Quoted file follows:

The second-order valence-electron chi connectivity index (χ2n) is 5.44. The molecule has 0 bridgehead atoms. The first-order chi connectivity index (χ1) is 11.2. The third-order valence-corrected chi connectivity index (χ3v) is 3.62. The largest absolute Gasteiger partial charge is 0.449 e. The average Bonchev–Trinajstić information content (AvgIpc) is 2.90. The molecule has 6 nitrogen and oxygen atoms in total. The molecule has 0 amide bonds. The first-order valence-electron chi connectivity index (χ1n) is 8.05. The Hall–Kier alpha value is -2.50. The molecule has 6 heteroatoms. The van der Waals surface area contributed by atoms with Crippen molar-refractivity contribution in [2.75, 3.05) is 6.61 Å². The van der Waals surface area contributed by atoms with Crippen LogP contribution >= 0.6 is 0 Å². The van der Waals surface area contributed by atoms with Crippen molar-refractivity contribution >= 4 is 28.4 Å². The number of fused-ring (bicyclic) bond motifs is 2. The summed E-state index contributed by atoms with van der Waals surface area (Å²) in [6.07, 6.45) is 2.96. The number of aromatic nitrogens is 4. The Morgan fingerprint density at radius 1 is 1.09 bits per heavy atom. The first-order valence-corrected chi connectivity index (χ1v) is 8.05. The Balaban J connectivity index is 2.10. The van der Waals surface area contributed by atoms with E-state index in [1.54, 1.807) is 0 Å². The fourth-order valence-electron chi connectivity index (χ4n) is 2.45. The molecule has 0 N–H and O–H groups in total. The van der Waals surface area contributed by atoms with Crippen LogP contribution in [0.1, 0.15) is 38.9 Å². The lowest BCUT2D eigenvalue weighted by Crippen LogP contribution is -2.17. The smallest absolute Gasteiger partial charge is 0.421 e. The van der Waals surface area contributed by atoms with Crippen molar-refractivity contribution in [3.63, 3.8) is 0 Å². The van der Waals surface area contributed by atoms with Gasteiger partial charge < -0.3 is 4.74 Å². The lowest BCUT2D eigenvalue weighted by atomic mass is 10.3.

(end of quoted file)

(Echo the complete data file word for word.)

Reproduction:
The second-order valence-electron chi connectivity index (χ2n) is 5.44. The molecule has 0 bridgehead atoms. The first-order chi connectivity index (χ1) is 11.2. The third-order valence-corrected chi connectivity index (χ3v) is 3.62. The largest absolute Gasteiger partial charge is 0.449 e. The average Bonchev–Trinajstić information content (AvgIpc) is 2.90. The molecule has 6 nitrogen and oxygen atoms in total. The molecule has 0 amide bonds. The first-order valence-electron chi connectivity index (χ1n) is 8.05. The Hall–Kier alpha value is -2.50. The molecule has 6 heteroatoms. The van der Waals surface area contributed by atoms with Crippen molar-refractivity contribution in [2.75, 3.05) is 6.61 Å². The van der Waals surface area contributed by atoms with Crippen LogP contribution >= 0.6 is 0 Å². The van der Waals surface area contributed by atoms with Crippen molar-refractivity contribution >= 4 is 28.4 Å². The number of fused-ring (bicyclic) bond motifs is 2. The summed E-state index contributed by atoms with van der Waals surface area (Å²) in [6.07, 6.45) is 2.96. The number of aromatic nitrogens is 4. The Morgan fingerprint density at radius 1 is 1.09 bits per heavy atom. The first-order valence-corrected chi connectivity index (χ1v) is 8.05. The Balaban J connectivity index is 2.10. The van der Waals surface area contributed by atoms with E-state index in [1.54, 1.807) is 0 Å². The fourth-order valence-electron chi connectivity index (χ4n) is 2.45. The molecule has 0 N–H and O–H groups in total. The van der Waals surface area contributed by atoms with Crippen LogP contribution in [0.1, 0.15) is 38.9 Å². The lowest BCUT2D eigenvalue weighted by Crippen LogP contribution is -2.17. The smallest absolute Gasteiger partial charge is 0.421 e. The van der Waals surface area contributed by atoms with Crippen molar-refractivity contribution in [3.63, 3.8) is 0 Å². The van der Waals surface area contributed by atoms with Gasteiger partial charge < -0.3 is 4.74 Å². The lowest BCUT2D eigenvalue weighted by atomic mass is 10.3.